- The Washington Times - Monday, February 24, 2020

The World Health Organization said the spread of the new coronavirus in Italy, Iran and South Korea is “deeply concerning” but that labeling the outbreak a pandemic at this point would not fit the facts and spark unnecessary fear.

Italy is locking down a cluster of towns in the northern region of Lombardy as its national case count rose above 200.

South Korea has reported more than 800 cases, making it the worst-hit place besides the outbreak’s epicenter in China. Eight people have died from the outbreak centered in the southeastern city of Daegu, where 2.5 million people have been asked to stay indoors.

Japan has reported slightly more cases than their Korean neighbors, though many of those cases were tied to a formerly quarantined cruise ship.

Iran, meanwhile, reported over 40 cases. Eight people have died.



No one has died of the coronavirus on U.S. soil but the Centers for Disease Control and Prevention on Monday said the case count had risen to 53.

Americans repatriated from the Diamond Princess account for 36 of the infections, while three were flown home from Wuhan, China, on State Department flights.

Twelve of the cases are in people who’d traveled into the U.S. on their own, and two caught the virus from human-to-human transmission.

The global reach has many wondering if the disease is becoming a pandemic in which much of the global population could be at risk.

“Our decision about whether to use the word ‘pandemic’ to describe an epidemic is based on an ongoing assessment of the geographical spread of the virus, the severity of disease it causes and the impact it has on the whole society,” WHO Director-General Tedros Ghebreyesus said. “For the moment, we are not witnessing the uncontained global spread of this virus, and we are not witnessing large-scale severe diseases or deaths. Does this virus have pandemic potential? Absolutely, it has. Are we there yet? From our assessment, not yet.”

He described the situation as a series of epidemics that are affecting various countries in different ways, with each requiring a tailored response.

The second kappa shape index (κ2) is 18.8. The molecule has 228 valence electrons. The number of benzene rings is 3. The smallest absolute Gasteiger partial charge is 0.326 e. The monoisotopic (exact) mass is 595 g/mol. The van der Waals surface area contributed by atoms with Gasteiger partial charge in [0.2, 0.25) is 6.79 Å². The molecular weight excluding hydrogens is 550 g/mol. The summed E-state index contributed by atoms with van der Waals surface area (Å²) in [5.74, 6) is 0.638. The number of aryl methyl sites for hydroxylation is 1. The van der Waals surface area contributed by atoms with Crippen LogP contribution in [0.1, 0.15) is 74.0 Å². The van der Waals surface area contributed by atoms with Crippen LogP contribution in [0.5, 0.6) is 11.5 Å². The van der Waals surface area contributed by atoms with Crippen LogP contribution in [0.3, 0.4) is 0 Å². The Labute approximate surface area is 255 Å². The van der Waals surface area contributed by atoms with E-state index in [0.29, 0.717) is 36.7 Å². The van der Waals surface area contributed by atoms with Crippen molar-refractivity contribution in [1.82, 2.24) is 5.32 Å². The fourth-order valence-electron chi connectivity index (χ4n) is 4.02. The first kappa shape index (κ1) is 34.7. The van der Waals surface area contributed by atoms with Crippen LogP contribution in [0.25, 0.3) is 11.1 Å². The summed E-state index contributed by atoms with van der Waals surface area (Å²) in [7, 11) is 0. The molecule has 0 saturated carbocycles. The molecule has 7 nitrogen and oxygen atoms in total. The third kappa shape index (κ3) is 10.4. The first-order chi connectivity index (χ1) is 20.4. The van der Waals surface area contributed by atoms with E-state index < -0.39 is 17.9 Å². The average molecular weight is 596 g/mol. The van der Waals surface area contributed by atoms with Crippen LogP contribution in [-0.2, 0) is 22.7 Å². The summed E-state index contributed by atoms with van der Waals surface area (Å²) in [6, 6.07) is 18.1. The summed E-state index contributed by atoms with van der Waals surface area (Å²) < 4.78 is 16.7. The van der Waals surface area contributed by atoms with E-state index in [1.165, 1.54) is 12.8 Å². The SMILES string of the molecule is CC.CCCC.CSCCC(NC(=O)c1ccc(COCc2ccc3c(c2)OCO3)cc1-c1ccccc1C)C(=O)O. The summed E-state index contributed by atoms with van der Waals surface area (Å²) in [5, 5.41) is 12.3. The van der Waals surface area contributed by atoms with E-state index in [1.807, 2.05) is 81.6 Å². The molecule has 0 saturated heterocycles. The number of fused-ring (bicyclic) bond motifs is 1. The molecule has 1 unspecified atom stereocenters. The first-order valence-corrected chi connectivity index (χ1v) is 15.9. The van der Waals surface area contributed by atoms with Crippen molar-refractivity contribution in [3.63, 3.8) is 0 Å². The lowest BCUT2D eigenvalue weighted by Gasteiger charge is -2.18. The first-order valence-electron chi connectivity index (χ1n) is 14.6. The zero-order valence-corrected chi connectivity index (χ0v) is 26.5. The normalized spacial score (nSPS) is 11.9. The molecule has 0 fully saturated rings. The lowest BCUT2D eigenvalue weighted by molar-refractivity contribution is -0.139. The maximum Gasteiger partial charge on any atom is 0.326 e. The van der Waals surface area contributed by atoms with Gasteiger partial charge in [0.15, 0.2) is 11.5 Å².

“Using the word ‘pandemic’ now does not fit the facts but it may certainly cause fear,” Mr. Tedros added. This is not the time to focus on what word we use. That will not prevent a single infection today or save a single life today. This is a time for all countries, communities, families and individuals to focus on preparing.”

WHO says the good news is that cases appear to be declining in China. The outbreak began in Wuhan, Hubei Province, in December.

China has reported over 77,300 cases and 2,600 deaths, though the 24-hour count of new cases was down to 460, continuing a general decrease in daily tallies.

“We are encouraged by the continued decline in cases in China,” Mr. Tedros said.

Cases in China, where the communist government established strict quarantine measures, appeared to peak and then plateau between Jan. 23 and Feb. 2 and have been declining steadily since then, Mr. Tedros said, citing the findings of a WHO team dispatched to the epicenter.

Mr. Tedros said the fatality rate from the disease known as COVID-19 is between 2% and 4% in Wuhan and 0.7% outside of Wuhan.

Patients with mild cases can recover within two weeks while people with severe bouts of COVID-19 need about three to six weeks to recover.

Outside of China, there have been 2,074 cases in eight countries and 23 deaths

WHO said it is sending a special teams to Italy, Iran and other countries to help them respond to their emerging clusters.

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